Privacy International, a campaigning body on issues relating to surveillance matters, has lodged on Tuesday an appeal to the European Court of Human Rights (ECHR) to publish the treaty behind the intelligence sharing amongst the “Five Eyes” after the British government declined their initial applications, which the civil liberties group branded as a violation of the right to access of information.
The Anglophone countries behind the “Five Eyes” – the US, UK, Canada, Australia and New Zealand – have a treaty that bounds them to joint cooperation in signals intelligence – they don’t spy on each other but instead share the intelligence they have collected. The Snowden revelations also revealed that the NSA shared the intelligence with a host other “third parties”.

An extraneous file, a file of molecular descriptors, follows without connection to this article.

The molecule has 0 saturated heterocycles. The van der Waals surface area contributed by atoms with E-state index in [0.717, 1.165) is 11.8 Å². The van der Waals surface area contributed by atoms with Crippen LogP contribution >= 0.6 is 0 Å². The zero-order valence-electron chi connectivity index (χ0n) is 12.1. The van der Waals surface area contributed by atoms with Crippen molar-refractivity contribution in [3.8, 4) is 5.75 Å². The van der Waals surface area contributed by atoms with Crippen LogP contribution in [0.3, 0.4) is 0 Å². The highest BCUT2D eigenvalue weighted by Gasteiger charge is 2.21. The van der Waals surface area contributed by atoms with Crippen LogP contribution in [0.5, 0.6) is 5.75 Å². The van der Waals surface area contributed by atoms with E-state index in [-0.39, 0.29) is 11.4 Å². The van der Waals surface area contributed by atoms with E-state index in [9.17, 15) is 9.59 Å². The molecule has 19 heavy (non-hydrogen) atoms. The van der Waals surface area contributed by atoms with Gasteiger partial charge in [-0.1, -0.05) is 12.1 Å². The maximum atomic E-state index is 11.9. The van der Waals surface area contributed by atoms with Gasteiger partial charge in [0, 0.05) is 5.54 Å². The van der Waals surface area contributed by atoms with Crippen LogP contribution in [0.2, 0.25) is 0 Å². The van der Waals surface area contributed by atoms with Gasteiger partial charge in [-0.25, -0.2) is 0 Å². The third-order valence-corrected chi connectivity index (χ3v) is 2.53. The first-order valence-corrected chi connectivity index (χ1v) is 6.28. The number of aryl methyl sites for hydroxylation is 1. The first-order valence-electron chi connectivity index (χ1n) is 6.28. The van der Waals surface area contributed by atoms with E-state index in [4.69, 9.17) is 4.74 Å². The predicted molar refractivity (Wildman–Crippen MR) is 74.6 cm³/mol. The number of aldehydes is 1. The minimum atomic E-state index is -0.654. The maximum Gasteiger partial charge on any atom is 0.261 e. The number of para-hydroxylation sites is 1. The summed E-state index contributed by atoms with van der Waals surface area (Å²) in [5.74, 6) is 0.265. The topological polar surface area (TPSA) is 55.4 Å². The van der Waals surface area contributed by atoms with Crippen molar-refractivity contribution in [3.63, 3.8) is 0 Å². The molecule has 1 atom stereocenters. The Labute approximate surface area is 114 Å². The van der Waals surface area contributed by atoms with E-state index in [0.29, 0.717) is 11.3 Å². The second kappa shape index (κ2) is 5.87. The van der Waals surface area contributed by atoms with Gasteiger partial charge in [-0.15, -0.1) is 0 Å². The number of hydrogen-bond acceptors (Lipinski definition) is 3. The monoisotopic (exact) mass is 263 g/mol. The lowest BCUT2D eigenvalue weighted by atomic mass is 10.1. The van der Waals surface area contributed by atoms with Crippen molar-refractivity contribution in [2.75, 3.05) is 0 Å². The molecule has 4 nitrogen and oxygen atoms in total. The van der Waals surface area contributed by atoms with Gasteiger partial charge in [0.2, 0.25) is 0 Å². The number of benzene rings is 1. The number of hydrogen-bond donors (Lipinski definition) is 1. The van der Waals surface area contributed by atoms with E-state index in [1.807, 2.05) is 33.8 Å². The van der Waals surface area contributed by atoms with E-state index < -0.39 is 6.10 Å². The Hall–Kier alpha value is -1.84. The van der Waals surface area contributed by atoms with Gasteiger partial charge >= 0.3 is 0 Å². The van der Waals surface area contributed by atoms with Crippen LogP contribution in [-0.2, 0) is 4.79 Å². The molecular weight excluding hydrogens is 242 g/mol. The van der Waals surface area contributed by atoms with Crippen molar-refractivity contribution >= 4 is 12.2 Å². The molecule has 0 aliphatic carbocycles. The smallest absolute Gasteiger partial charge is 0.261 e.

The British Government Communications Headquarters (GCHQ), the equivalent to the American NSA, has turned down every freedom of information requests filed by Privacy International for details on how information was shared between the intelligence agencies of this global spy pact.
According to The Guardian quoting Rosa Curling of law firm Leigh Day:
“The UK’s Freedom of Information Act precludes government authorities from disclosing to the public information directly or indirectly supplied by GCHQ.
“This absolute exemption is unlawful and contrary to article 10 of the European convention on human rights, which provides for the right to freedom of expression, which includes the right to receive information.”
The ECHR, located in Strasbourg, France, is an international court set up by the European Convention on Human Rights.